Nearly 40 years after Vincenzo Cerami’s Italian novel Un borghese piccolo piccolo was published, Dr Isobel Grave, Cassamarca lecturer in Italian Studies at UniSA, has translated the classic into English for the first time, in a work titled A Very Normal Man, published by Wakefield Press.
Cerami is celebrated worldwide for his work on the 1997 screenplay, Life is Beautiful, for which he was nominated for an Academy Award.
Dr Grave believes Cerami’s ability to capture audiences and stay relevant in changing times is also reflected in his novel, A Very Normal Man.
“The film, Life is Beautiful, is a mix of the tragic and comic. That is the sort of blend that Cerami uses in this novel too, and it’s something I think works well,” she says.
“This book will speak to the age and country we live in. It is set in the seventies in Rome, and is about consumer society and the damage materialism does to relationships and values.
“That makes it sound very solemn and serious, but it’s also got a fairly racy style. It’s full of surprises, it’s confronting, it makes you think, and parts of it are very funny.”
With more than 20 years’ experience teaching Italian language and literature under her belt, Dr Grave worked to capture the angst, the humour, and the socially and politically-charged nature of the original with the help of a colleague and her editor at Wakefield Press.
“I translated the work straight through the first time, then I went back over it and picked out all the words or passages which didn’t sound right,” she says.
“I had a native-speaking colleague in Italy and we discussed the interpretation of many parts of the book – it would have been difficult to do this without his help.
“Then my editor and I spent a lot of time reviewing the manuscript and discussing the different versions. She was looking at it from the perspective of Australian readers and the sort of language they would respond to.”
The English translation of Cerami’s Un borghese piccolo piccolo, A Very Normal Man, was officially launched at UniSA last month. The book is available for purchase on the Wakefield Press website.
According to UniSA Professor of Psychology Bernard Guerin, his new book is spearheading a revolution in how the discipline of psychology must think about its subject matter.
In How to Rethink Psychology: New Metaphors for Understanding People and their Behaviour, he provides 11 new metaphors – some borrowed from physics, some from Zen – to rethink psychology and western philosophy.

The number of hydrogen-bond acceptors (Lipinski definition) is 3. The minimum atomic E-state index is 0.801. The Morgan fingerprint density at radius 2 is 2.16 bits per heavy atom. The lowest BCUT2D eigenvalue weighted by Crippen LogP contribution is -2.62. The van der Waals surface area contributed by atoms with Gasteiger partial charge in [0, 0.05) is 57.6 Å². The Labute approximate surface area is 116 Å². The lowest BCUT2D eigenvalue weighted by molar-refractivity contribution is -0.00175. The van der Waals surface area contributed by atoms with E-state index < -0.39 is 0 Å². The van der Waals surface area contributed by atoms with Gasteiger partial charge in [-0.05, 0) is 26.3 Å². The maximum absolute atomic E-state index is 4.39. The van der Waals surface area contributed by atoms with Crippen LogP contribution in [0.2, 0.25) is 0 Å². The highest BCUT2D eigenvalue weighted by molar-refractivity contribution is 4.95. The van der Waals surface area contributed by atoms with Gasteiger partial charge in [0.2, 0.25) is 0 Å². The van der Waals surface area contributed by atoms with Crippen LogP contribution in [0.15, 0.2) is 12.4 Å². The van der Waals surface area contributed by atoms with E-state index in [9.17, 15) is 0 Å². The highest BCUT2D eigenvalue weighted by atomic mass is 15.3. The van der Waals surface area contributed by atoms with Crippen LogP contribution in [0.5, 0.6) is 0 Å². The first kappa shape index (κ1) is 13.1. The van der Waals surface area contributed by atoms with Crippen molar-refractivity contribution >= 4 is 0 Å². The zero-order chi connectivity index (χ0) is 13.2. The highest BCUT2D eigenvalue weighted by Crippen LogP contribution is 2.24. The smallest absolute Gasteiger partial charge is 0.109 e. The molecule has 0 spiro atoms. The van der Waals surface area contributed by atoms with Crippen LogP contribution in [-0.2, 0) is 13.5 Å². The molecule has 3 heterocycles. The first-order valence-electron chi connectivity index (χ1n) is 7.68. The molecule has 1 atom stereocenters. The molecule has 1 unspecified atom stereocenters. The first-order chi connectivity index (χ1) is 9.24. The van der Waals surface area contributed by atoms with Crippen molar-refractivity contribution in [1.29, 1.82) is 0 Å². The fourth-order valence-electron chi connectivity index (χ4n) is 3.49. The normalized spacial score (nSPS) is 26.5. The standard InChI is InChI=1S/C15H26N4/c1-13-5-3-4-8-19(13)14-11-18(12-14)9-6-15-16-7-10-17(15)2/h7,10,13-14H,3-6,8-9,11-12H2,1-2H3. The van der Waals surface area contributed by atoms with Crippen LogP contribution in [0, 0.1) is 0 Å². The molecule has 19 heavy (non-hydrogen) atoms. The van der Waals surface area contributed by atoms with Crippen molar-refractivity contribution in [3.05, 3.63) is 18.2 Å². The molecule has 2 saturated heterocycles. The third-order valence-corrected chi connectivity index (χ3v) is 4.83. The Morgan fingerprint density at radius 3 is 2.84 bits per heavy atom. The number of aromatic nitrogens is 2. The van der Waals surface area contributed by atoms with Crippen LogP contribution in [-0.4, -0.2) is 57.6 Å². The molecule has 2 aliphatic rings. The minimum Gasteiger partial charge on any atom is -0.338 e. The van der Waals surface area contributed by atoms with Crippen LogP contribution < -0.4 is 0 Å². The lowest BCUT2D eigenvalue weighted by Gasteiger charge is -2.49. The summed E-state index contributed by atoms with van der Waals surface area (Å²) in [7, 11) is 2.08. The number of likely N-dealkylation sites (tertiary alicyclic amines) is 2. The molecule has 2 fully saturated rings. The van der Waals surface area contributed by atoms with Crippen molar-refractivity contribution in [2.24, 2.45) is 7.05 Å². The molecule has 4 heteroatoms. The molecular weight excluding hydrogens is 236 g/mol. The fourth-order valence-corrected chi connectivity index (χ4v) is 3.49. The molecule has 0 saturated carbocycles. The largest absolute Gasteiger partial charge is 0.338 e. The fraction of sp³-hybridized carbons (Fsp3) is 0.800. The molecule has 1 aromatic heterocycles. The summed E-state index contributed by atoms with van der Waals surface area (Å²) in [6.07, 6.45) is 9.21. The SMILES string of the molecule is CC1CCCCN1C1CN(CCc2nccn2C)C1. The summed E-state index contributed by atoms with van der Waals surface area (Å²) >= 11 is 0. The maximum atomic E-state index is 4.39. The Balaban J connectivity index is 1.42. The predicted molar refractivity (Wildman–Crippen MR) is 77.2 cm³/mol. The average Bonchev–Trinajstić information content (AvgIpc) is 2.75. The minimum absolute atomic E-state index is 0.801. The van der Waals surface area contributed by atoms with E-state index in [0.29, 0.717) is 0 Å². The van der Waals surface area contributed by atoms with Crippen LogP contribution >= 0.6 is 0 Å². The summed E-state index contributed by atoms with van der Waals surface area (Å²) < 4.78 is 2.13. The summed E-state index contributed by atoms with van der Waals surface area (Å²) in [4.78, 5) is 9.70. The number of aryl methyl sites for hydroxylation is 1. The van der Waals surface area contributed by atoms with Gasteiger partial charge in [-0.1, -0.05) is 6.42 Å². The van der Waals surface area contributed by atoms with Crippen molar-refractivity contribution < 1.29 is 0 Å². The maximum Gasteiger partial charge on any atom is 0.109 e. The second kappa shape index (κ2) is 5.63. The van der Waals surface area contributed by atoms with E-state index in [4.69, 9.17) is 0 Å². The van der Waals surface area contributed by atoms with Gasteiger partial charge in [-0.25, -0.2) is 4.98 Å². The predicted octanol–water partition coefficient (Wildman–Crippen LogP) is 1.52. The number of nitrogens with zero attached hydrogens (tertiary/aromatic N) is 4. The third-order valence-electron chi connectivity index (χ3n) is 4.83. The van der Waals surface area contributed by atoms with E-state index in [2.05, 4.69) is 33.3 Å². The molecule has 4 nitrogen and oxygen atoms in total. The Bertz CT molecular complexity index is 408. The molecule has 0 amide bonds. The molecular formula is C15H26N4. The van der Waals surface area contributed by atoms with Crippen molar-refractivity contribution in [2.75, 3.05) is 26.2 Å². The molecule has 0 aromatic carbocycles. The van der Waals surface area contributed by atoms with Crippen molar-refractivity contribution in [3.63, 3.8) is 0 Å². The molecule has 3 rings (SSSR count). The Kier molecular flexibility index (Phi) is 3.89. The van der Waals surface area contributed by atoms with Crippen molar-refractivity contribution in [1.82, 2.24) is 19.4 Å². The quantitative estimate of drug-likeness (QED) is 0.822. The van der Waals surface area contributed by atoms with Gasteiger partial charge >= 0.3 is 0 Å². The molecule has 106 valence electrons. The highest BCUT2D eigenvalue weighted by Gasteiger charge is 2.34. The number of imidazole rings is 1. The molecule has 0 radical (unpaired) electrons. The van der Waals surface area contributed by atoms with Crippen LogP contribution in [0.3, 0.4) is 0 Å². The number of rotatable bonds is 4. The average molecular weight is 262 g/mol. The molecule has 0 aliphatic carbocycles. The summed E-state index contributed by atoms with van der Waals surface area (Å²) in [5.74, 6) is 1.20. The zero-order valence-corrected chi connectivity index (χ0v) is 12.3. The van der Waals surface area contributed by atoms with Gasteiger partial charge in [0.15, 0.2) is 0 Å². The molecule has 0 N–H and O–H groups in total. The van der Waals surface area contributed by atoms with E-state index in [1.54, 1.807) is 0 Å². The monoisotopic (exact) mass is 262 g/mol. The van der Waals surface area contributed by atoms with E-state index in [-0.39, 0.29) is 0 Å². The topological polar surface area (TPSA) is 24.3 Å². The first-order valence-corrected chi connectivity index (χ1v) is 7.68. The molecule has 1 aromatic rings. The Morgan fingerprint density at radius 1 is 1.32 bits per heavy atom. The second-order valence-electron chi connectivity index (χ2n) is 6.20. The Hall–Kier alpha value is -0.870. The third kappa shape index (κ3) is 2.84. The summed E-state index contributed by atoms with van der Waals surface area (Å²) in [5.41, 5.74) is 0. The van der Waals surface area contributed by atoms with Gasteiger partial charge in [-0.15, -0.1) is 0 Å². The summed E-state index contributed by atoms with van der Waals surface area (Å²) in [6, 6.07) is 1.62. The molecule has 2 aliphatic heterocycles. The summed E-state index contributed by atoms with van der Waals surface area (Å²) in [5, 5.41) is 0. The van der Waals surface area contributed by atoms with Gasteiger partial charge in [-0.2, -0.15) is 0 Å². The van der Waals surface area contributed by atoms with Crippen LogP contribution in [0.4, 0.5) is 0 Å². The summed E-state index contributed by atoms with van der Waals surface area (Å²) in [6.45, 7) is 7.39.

Published by Routledge, Prof Guerin says the book is not an academic treatise on the philosophy of psychology, nor is it a final, pivotal foundation for thinking about people. Instead its aim is to explore and challenge how humans behave through using some new metaphors.
“I have been thinking critically about psychology and philosophy for some decades, and both disciplines need some major changes to their thinking rather than new logical arguments or evidence,” he says.
“I have approached this by providing new metaphors to assist readers with rethinking.”
But according to Prof Guerin, the end point is not just a rethinking. His next book, due out early 2016, will take readers through the practical skills needed to observe and analyse in new ways how humans behave.
While these philosophies and methods mirror his teaching at UniSA, Prof Guerin also wanted the book to find a wider audience than just academics and students; to write something that would be accessible to a thinking public as well.
“‘Re-think books’ about the ideas of science and medicine are common in the popular science sections of bookshops. But most psychology books are non-critical and I believe that is not as interesting as asking people to reconceptualise how they think about themselves and other people,” Prof Guerin says.
“My hope is that when readers finish the books they can start to observe things people do and say differently and be able to ‘think’ in these new ways.”
Prof Guerin’s following book will explore these ideas to find ways to rethink ‘mental health’.
How to Rethink Psychology: New Metaphors for Understanding People and their Behaviour is available now for purchase on Amazon.